Far from being a means of establishing order and fairness, it is perverted into a vehicle whereby preferential treatment is assured for some and your own position of inferiority is permanently cemented into place.  The rules are being and have been rewritten over the past years and decades, and the only question is whether or not you will resist in a significant and meaningful way against the tyranny which is being foisted upon us by them.  You have no reason to defend the existing order: it isn’t capitalism.  It isn’t a free market.  It isn’t morally in alignment with the Bible.  It isn’t freedom, or democracy, or even a republic.  It’s statism, and while it appropriates each of the aforementioned items as disguises to mask its innate ugliness and gain legitimacy in the minds of those ignorant enough to buy the charade, it is simply tyranny and thuggery when one scrutinizes.  It is the means by which the favored have preserved a system of perpetual inequality and deprived others of the rights their forefathers fought and died to ensure.  

 

Would you see your Constitution reduced to mere ink and paper, or do the ideals that make our nation what it is really mean something to you?  Does due process, equal protection of the law, and protection against unreasonable search and seizure mean something to you?  Does freedom of speech?  Does the right to petition your government for a redress of grievances and have that government actually listen to you mean something?  

 

Stop imbibing the nonsense, the statism which dresses itself up in the flag while it goes about dismantling your liberties and privileges as a citizen.  Stop defending a market of tariffs and privileges for large corporations and banks who can commit fraud with impunity and take on liabilities which your children and your children’s children will pay as capitalist free market economics.  Stop saying that it’s patriotic or biblical.  It isn’t any of those things, and you dishonor the merit in each of those things by falsely linking them to our statist reality.  Start using your ability to discern between the true and the false, and call it for what it is: tyranny.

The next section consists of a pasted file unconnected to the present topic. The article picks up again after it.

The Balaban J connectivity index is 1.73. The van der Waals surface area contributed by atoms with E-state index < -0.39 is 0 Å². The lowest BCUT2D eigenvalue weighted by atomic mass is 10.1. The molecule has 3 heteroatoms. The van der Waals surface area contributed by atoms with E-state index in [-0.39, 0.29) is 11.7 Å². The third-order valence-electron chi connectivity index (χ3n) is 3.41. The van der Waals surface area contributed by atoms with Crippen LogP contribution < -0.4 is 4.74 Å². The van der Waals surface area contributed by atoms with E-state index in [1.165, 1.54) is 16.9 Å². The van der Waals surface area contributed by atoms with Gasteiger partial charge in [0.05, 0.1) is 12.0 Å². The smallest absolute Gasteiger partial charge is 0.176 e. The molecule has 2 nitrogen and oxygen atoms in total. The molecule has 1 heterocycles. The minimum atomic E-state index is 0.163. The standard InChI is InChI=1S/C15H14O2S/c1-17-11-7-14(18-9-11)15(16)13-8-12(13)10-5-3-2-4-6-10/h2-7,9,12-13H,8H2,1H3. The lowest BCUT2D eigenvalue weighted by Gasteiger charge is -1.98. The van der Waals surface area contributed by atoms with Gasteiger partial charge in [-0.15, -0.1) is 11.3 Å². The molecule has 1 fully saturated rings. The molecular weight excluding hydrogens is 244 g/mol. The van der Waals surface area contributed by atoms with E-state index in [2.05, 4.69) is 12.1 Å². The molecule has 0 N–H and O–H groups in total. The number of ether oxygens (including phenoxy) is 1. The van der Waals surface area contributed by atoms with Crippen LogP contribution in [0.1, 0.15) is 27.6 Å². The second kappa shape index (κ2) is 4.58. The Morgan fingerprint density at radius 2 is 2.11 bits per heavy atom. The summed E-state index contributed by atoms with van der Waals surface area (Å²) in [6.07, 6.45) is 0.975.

Posted via email from momus1978's posterous

Wednesday, July 7, 2010

Statism and Myth as a Tool of Survival and Perpetuation Part VIII: The State Above the Law

 

When individuals establish for themselves a government of their own choosing, they generally establish a structure for that government, and explicitly spell out the mission of that government, its purposes, and most importantly, the limitations they impose upon that government.  Every bit of detail which outlines the functions of the various branches and bureaucracies of a government is in and of itself a kind of parameter which limits the scope of government to a particular area.  Governments which step outside of the boundaries of these missions are generally held to be in violation of the charters and constitutions which give them their authority.  In short, a government which violates its mission by stepping beyond the boundaries of its enumerated authorities and roles has abdicated its claim to legitimacy.  It is no longer a government of informed consent; it is instead a government which exists in spite of consent and whose continued existence depends on misinformed consent.  

 

In an earlier section, I delineated between the state and the nation by distinguishing the former as the various bureaucracies, organizations, and entities established ostensibly to help the state fulfill its mission while classifying the latter as the people, the land they occupy or hold claim to, and the ideals which those people sincerely believe represent their unique identity as a country.  In nearly every state, there is a fundamental bifurcation between the ideals of the people and the actions of the state.  Our laws flow from those commonly held ideals which we share with each other, at least insofar as those laws represent what we believe about ourselves and our country.  The inevitable result of the state is that those laws are perverted against the very ideals which gave rise to the state and its foundation in various charters and constitutions.